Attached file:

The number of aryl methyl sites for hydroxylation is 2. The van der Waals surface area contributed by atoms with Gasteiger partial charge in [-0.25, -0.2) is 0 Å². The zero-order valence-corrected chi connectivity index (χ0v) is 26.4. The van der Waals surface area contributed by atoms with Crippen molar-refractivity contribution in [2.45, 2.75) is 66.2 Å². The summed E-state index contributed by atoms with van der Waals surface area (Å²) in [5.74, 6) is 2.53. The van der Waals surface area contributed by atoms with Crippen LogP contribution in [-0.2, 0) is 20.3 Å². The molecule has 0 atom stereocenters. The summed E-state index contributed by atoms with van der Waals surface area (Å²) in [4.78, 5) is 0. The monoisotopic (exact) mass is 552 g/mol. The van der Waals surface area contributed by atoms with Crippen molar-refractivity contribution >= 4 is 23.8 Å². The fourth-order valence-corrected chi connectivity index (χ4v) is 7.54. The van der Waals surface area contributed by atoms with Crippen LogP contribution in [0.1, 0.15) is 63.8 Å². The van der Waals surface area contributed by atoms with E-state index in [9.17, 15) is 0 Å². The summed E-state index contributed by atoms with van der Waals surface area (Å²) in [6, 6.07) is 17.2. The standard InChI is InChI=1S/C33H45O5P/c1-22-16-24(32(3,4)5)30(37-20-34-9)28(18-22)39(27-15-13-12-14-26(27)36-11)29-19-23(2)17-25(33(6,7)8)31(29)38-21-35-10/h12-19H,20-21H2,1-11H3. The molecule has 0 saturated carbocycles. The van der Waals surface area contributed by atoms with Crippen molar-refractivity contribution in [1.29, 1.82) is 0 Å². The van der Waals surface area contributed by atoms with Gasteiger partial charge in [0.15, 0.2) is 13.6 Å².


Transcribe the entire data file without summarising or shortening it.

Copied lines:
The number of aryl methyl sites for hydroxylation is 2. The van der Waals surface area contributed by atoms with Gasteiger partial charge in [-0.25, -0.2) is 0 Å². The zero-order valence-corrected chi connectivity index (χ0v) is 26.4. The van der Waals surface area contributed by atoms with Crippen molar-refractivity contribution in [2.45, 2.75) is 66.2 Å². The summed E-state index contributed by atoms with van der Waals surface area (Å²) in [5.74, 6) is 2.53. The van der Waals surface area contributed by atoms with Crippen LogP contribution in [-0.2, 0) is 20.3 Å². The molecule has 0 atom stereocenters. The summed E-state index contributed by atoms with van der Waals surface area (Å²) in [4.78, 5) is 0. The monoisotopic (exact) mass is 552 g/mol. The van der Waals surface area contributed by atoms with Crippen molar-refractivity contribution >= 4 is 23.8 Å². The fourth-order valence-corrected chi connectivity index (χ4v) is 7.54. The van der Waals surface area contributed by atoms with Crippen LogP contribution in [0.1, 0.15) is 63.8 Å². The van der Waals surface area contributed by atoms with E-state index in [9.17, 15) is 0 Å². The summed E-state index contributed by atoms with van der Waals surface area (Å²) in [6, 6.07) is 17.2. The standard InChI is InChI=1S/C33H45O5P/c1-22-16-24(32(3,4)5)30(37-20-34-9)28(18-22)39(27-15-13-12-14-26(27)36-11)29-19-23(2)17-25(33(6,7)8)31(29)38-21-35-10/h12-19H,20-21H2,1-11H3. The molecule has 0 saturated carbocycles. The van der Waals surface area contributed by atoms with Crippen molar-refractivity contribution in [1.29, 1.82) is 0 Å². The van der Waals surface area contributed by atoms with Gasteiger partial charge in [0.15, 0.2) is 13.6 Å².